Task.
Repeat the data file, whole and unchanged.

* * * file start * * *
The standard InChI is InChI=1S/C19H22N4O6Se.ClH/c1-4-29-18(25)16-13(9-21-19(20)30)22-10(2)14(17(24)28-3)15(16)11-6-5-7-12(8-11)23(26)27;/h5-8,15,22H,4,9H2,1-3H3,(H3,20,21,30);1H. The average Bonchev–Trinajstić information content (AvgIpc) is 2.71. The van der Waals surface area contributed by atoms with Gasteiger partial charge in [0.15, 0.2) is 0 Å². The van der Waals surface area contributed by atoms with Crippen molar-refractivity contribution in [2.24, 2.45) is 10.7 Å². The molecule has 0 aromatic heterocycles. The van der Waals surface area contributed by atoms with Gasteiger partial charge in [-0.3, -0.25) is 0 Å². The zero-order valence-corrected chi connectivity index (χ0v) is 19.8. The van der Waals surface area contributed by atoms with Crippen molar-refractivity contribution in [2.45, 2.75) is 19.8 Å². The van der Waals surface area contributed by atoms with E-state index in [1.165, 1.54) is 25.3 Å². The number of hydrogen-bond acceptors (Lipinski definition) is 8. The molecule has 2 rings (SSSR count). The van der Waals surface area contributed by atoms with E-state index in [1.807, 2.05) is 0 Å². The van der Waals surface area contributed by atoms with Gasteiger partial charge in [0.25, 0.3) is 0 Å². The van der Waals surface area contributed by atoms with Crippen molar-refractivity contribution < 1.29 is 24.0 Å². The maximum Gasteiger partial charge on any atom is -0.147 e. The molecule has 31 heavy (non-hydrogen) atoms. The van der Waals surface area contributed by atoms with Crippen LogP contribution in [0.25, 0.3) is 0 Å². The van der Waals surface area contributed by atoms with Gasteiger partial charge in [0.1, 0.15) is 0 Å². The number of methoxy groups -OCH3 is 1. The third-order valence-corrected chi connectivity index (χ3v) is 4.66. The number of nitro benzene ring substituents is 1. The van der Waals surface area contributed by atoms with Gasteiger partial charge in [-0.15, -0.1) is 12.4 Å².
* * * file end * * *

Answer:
The standard InChI is InChI=1S/C19H22N4O6Se.ClH/c1-4-29-18(25)16-13(9-21-19(20)30)22-10(2)14(17(24)28-3)15(16)11-6-5-7-12(8-11)23(26)27;/h5-8,15,22H,4,9H2,1-3H3,(H3,20,21,30);1H. The average Bonchev–Trinajstić information content (AvgIpc) is 2.71. The van der Waals surface area contributed by atoms with Gasteiger partial charge in [0.15, 0.2) is 0 Å². The van der Waals surface area contributed by atoms with Crippen molar-refractivity contribution in [2.24, 2.45) is 10.7 Å². The molecule has 0 aromatic heterocycles. The van der Waals surface area contributed by atoms with Gasteiger partial charge in [-0.3, -0.25) is 0 Å². The zero-order valence-corrected chi connectivity index (χ0v) is 19.8. The van der Waals surface area contributed by atoms with Crippen molar-refractivity contribution in [2.45, 2.75) is 19.8 Å². The van der Waals surface area contributed by atoms with E-state index in [1.165, 1.54) is 25.3 Å². The number of hydrogen-bond acceptors (Lipinski definition) is 8. The molecule has 2 rings (SSSR count). The van der Waals surface area contributed by atoms with E-state index in [1.807, 2.05) is 0 Å². The van der Waals surface area contributed by atoms with Gasteiger partial charge in [0.25, 0.3) is 0 Å². The van der Waals surface area contributed by atoms with Crippen molar-refractivity contribution < 1.29 is 24.0 Å². The maximum Gasteiger partial charge on any atom is -0.147 e. The molecule has 31 heavy (non-hydrogen) atoms. The van der Waals surface area contributed by atoms with Crippen LogP contribution in [0.25, 0.3) is 0 Å². The van der Waals surface area contributed by atoms with Gasteiger partial charge in [0.1, 0.15) is 0 Å². The number of methoxy groups -OCH3 is 1. The third-order valence-corrected chi connectivity index (χ3v) is 4.66. The number of nitro benzene ring substituents is 1. The van der Waals surface area contributed by atoms with Gasteiger partial charge in [-0.15, -0.1) is 12.4 Å².